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The Land that Time Forgot

Started by Andrew, April 21, 2008, 11:36:58 PM

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I know the stopping power of rifles in WWI and to a large extent WWII. Were some seriously high stopping power weapons. In WWI the rifle round was designed to start to spin like a saw blade once it entered the body. A typical Browing Automatic Rifle stills works better today 80 years after it was made. Than many modern rifles.
So does the M-14 with it's loner range, it's 7.62 round, and reliability in a dirty enviroment. Now they are being brought back into use since they are what is needed in Iraq. I could see them killing dinosaurs with them in certain cases. Now as far as distilling goes. Many people back then had a lot more practical skills than we do today. Many farmers knew how to distill wood alcohal. To run their tractors back in the day. Things like that. To distill wood alcohal you need to boil a certain amount of plant matter to a certain about of water (I for get how much off hand) boiled for 24 hours. I'm sure if they worked in a U-boat that it would not be impossible for them to know how to distill petro. The thing is though. As an aside. In WWI it was the German practice to give the ship a chance to surrender.
The crew was allowed to take all they wanted into the life boats. The ship sunk. And the Germans would tell the other side where to find the men in the life boats. A different world back then to be sure.   :lookingup: 


Quote from: Andrew on April 26, 2008, 07:14:59 AMThere are a couple of times that the party fires on dinosaurs, but I would assume some of the German rifles were meant to be Mausers.  I did not try to examine them closely.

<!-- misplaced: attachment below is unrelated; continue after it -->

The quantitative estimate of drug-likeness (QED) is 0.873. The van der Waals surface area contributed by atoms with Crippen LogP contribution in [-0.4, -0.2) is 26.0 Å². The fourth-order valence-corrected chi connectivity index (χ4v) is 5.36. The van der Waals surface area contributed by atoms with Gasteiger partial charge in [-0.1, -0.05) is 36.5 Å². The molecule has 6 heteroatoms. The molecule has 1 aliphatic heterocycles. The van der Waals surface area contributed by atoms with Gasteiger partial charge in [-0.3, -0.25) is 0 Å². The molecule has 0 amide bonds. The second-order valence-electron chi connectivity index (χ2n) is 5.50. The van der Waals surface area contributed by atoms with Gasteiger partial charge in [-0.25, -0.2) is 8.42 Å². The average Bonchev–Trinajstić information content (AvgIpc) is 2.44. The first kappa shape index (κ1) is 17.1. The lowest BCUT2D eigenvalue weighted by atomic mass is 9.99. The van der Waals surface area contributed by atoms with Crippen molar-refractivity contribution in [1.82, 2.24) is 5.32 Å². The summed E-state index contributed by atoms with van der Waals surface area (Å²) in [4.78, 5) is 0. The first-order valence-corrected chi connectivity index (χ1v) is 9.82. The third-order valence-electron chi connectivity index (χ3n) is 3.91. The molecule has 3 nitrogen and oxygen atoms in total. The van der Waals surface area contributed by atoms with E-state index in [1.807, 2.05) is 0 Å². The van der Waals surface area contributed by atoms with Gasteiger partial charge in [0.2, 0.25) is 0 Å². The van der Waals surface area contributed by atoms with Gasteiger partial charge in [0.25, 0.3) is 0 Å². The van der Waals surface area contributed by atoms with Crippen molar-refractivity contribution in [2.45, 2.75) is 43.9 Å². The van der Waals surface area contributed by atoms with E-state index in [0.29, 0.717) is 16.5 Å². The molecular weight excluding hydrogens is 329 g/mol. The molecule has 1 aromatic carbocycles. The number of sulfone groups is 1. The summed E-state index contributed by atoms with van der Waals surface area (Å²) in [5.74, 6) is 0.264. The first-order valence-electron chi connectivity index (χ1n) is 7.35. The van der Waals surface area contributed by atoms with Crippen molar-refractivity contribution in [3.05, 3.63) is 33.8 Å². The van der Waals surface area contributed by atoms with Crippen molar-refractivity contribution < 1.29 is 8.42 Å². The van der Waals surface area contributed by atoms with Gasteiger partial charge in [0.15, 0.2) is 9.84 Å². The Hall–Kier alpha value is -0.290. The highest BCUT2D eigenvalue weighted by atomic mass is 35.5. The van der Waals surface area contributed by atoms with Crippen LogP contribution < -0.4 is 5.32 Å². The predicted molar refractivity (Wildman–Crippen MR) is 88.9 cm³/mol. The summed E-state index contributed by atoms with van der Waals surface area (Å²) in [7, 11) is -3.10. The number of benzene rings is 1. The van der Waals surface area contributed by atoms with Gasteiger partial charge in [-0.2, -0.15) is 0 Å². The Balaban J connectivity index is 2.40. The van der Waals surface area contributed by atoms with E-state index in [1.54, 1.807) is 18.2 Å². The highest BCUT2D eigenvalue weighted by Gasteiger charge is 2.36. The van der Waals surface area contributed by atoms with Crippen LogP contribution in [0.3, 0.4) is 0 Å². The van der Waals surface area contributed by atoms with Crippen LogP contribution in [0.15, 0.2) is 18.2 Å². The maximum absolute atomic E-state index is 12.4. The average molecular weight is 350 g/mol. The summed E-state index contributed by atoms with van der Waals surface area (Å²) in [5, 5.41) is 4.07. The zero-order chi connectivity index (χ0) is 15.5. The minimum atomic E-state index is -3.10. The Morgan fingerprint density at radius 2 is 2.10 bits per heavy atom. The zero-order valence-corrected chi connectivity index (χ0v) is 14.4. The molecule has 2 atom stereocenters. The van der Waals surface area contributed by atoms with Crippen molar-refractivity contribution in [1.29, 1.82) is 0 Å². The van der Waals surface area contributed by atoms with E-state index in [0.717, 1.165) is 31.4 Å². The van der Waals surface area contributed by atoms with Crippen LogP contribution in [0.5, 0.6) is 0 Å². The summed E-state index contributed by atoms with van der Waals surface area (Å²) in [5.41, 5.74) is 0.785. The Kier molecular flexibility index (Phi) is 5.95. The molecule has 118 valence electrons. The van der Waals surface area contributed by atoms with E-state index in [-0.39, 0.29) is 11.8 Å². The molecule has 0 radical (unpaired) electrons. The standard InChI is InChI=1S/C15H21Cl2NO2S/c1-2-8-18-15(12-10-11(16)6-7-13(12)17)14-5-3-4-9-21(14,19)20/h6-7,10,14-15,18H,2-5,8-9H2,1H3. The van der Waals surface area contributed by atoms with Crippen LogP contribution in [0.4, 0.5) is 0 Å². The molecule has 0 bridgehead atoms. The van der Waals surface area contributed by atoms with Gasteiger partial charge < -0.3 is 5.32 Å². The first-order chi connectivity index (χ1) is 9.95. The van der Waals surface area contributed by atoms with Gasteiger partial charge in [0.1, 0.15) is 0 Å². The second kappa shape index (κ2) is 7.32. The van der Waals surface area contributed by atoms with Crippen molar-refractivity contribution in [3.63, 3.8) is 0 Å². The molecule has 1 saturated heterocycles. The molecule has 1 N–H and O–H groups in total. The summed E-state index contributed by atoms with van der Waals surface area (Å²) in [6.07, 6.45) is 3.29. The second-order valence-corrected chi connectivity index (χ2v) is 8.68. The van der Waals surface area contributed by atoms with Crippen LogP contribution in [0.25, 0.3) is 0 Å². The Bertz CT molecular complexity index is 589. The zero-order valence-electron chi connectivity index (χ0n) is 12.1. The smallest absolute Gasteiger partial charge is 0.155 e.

Well since it's a Luger pistol that is last to be fired into the Allosaurus by Bradley before it collapses, it appears as if (their primitive nervous systems nothwithstanding) it fires the fatal shot, so that's what I thought you meant.

Quote from: Andrew on April 26, 2008, 07:14:59 AM
My only question was Lisa's nationality.  I am not certain if it was ever established.

She's British. When she and Von Schoenvorts are discussing biology at one point she mentions, "German metaphysics," and he replies, "British Imperialism." Anyway I thought her accent would've been a dead giveaway. :twirl:

EDIT: Speaking of Lisa and Von Schoenvorts, in the book, they know one another because they were engaged to be married (!). And also Von Schoenvorts is a real dick in the book, too, so much so that eventually one of the German crew members bayonets him because he whipped the guy in an earlier scene for accidentally hitting him.

The novel is extremely un-PC about the Germans, but I guess that's a product of when it was written. In the book, there are a lot more survivors of the sinking but the U-bout crew goes around machine-gunning them (!!!). Also in the book, Bradley and his guys are not crew of the ship that the sub sinks but rather the crew of a fishing boat that happens by and picks up Bowen and Lisa, then they board the U-boat (I forget how and why the fishing ship is sunk; I think it rams into the sub and sinks).


I saw part of "The Land That Time Forgot" on TV when I was wee, starting about when the sub enters Caprona up to the allosaur slaying, I think.  Even though she told me I'd already seen the best part, Mom rented me the VHS the next time we went to the video store and ... the entire thing was actually kind of boring.  Mom was right: that really was the best part.

Some years later, when I was 11 or 12, I stumbled across a movie called "The People That Time Forgot".  Could it be -- a sequel to that movie that should have been better than it was?  Mom outright refused to rent it.  Seems that she'd seen it back in the 70s and its wretchedness still stuck with her.  I never got to see it because that video store closed.

But, thanks to the wonders of DVD, I got both "... That Time Forgot" movies for about $10.00.  In widescreen!  Haven't watched them yet, but this review has stirred me.
Kneel before Dr. Hell, the ruler of this world!


Despite the low budget, this film is very entertaining. How can you not like seeing people fight green-screened handpuppets?


Saw this movie on TV can remeber the part where the pteradactyle makes munches of the caveman BURP

Sitting Duck

Deitz is portrayed by Anthony Ainley, who is best known for appearing as the Master on Doctor Who during the 1980s. Admittedly he's not easy to recognize without the goatee, but put pictures of him from the two production side by side and the resemblance pops out.